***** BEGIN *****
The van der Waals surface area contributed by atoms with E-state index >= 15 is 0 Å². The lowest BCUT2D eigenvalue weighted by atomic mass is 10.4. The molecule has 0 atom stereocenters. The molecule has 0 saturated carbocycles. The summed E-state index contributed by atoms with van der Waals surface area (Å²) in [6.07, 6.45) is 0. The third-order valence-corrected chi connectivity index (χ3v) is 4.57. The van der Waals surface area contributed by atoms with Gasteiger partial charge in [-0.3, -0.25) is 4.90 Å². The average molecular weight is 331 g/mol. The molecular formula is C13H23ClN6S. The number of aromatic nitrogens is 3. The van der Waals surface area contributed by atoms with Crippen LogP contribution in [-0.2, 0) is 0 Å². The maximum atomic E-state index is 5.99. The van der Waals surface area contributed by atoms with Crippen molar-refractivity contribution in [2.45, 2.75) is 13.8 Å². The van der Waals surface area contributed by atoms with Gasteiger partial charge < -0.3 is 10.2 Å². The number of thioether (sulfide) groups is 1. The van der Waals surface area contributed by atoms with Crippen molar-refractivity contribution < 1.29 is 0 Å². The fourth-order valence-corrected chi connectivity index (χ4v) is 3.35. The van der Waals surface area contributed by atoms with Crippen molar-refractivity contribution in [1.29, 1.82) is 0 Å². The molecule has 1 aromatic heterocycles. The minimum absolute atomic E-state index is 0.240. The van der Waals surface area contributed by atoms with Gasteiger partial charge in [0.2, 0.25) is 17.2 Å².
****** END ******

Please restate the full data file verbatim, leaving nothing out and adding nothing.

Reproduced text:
The van der Waals surface area contributed by atoms with E-state index >= 15 is 0 Å². The lowest BCUT2D eigenvalue weighted by atomic mass is 10.4. The molecule has 0 atom stereocenters. The molecule has 0 saturated carbocycles. The summed E-state index contributed by atoms with van der Waals surface area (Å²) in [6.07, 6.45) is 0. The third-order valence-corrected chi connectivity index (χ3v) is 4.57. The van der Waals surface area contributed by atoms with Gasteiger partial charge in [-0.3, -0.25) is 4.90 Å². The average molecular weight is 331 g/mol. The molecular formula is C13H23ClN6S. The number of aromatic nitrogens is 3. The van der Waals surface area contributed by atoms with Crippen LogP contribution in [-0.2, 0) is 0 Å². The maximum atomic E-state index is 5.99. The van der Waals surface area contributed by atoms with Crippen molar-refractivity contribution in [2.45, 2.75) is 13.8 Å². The van der Waals surface area contributed by atoms with Gasteiger partial charge < -0.3 is 10.2 Å². The number of thioether (sulfide) groups is 1. The van der Waals surface area contributed by atoms with Crippen molar-refractivity contribution < 1.29 is 0 Å². The fourth-order valence-corrected chi connectivity index (χ4v) is 3.35. The van der Waals surface area contributed by atoms with Crippen molar-refractivity contribution in [1.29, 1.82) is 0 Å². The molecule has 1 aromatic heterocycles. The minimum absolute atomic E-state index is 0.240. The van der Waals surface area contributed by atoms with Gasteiger partial charge in [0.2, 0.25) is 17.2 Å².